Under the lectern are brass portraits of a 15th century couple and their nine children; but the great collection of old brasses is in the north transept, mounted on a board on the wall. They show over 30 figures of men and women and children, all alive in Tudor and Jacobean England. One is Robert Druncaster, secretary to Henry the Seventh; another is Thomas Aylmer with his family of 12; and a third is William Sumner of 1559, a link with the old order, for he was the last tenant of the Abbot of Bury. Two Elizabethans are here with their children, and a third is shown with Death holding a dart beside him, perhaps because he was a park-keeper and died while shooting a deer. John Gladwin is a grim-faced old man of 95, with an inscription telling of his tedious lawsuits; Robert Lawson wears a fur-lined robe; Francis Reve and his wife are kneeling; and there are big figures of Richard Bugges and his two wives, he in armour with a lace collar and a walking-stick.

A lovely little sculpture by William Theed shows a baby on a cushion in memory of John Perry Watlington who died in 1862. One of the windows is to his kinsman, the first Bishop of Melbourne. In the vestry is a 600-year-old glass panel of the Madonna, and in a big transept window is glass of many periods, 14th century canopies, Tudor badges, and scenes from Solomon’s life, lions holding shields, a portrait of Queen Anne, and a head of Charles Stuart with his martyr’s crown coming down from the sky. Another transept window has two angels of about 1700. The fine west window has modern figures of Bible characters. A splendid Italian chest stands on the floor below, fashioned in the 17th century with poker-work panels and carvings of cupids, grotesque animals, and armed men.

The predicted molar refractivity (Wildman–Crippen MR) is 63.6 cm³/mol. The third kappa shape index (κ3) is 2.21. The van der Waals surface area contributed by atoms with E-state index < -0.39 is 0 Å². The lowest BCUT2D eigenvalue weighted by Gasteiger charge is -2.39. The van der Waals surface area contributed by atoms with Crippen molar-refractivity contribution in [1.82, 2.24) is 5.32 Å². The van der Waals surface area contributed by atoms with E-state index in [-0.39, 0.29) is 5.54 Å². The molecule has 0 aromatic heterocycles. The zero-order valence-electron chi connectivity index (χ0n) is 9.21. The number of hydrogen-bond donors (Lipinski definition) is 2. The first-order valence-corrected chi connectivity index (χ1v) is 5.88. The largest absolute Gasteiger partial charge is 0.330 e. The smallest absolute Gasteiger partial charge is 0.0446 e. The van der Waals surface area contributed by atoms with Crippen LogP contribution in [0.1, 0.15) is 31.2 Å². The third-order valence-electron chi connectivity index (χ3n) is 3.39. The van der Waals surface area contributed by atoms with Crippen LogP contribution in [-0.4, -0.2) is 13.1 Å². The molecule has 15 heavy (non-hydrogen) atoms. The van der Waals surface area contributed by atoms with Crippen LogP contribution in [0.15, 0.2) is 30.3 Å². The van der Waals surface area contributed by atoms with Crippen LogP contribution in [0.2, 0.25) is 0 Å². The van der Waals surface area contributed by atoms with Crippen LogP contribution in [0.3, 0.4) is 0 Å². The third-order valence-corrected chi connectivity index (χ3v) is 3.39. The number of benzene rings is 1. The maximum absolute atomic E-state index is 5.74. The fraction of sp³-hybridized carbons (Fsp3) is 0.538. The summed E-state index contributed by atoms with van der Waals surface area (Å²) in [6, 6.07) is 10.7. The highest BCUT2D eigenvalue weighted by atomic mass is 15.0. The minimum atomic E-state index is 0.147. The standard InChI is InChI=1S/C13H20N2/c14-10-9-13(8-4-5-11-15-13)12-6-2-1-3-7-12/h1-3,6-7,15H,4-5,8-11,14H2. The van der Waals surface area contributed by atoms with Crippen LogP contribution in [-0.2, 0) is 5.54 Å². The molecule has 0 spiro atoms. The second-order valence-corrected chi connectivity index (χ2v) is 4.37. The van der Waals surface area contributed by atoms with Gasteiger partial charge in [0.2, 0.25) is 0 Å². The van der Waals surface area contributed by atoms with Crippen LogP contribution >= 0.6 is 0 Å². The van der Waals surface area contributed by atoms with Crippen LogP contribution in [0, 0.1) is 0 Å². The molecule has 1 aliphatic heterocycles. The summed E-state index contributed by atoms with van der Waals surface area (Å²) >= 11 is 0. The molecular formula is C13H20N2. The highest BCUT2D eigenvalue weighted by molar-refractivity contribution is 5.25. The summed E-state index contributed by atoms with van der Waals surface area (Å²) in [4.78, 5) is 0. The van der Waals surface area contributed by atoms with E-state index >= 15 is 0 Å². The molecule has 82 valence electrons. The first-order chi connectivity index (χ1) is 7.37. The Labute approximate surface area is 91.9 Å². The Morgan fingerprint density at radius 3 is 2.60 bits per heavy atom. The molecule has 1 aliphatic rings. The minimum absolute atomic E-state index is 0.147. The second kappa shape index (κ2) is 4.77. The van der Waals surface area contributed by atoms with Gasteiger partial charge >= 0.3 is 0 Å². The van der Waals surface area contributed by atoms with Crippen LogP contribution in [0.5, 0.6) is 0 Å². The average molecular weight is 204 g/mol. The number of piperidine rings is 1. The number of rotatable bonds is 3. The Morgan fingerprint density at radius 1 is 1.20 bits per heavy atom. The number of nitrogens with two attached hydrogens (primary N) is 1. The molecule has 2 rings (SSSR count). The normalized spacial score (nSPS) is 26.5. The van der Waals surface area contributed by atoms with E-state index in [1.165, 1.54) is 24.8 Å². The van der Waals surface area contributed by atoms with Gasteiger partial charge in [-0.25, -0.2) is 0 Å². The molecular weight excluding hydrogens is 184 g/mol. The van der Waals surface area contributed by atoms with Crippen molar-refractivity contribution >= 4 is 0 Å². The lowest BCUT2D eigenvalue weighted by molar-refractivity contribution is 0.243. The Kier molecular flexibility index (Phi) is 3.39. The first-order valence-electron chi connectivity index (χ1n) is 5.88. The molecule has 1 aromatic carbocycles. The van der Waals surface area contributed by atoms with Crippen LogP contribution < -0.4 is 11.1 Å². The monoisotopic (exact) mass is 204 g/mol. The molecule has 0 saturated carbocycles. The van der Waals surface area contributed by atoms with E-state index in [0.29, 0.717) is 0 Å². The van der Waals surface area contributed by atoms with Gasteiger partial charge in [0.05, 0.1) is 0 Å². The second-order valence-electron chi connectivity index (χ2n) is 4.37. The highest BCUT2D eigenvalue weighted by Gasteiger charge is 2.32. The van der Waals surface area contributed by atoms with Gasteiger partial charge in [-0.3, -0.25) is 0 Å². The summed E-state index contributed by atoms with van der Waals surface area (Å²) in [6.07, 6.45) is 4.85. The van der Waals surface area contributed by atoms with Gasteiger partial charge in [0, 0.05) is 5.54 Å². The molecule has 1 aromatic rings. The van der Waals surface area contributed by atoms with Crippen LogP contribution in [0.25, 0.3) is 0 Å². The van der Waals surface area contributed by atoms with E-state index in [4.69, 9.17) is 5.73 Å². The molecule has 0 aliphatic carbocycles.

The church has memories of several heroes of the battlefield. We read of General Sir Godfrey Thomas who won the DSO by his gallantry near Arras in 1917; of Sir Evelyn Wood, VC, who died here; and of Colonel John Neville Marshall who won the VC a few days before the Armistice, leading parties of men under intense fire to repair a broken bridge, and falling as he rushed across it at the head of his battalion. Here was born the writer of one of the hymns that have sung their way round the world, Nearer My God to Thee. She was Sarah Adams, and lies with her sister (who wrote the tune for the hymn) and their father in a graveyard two miles away, used by the Baptists of Harlow for 200 years. It is at Foster Street.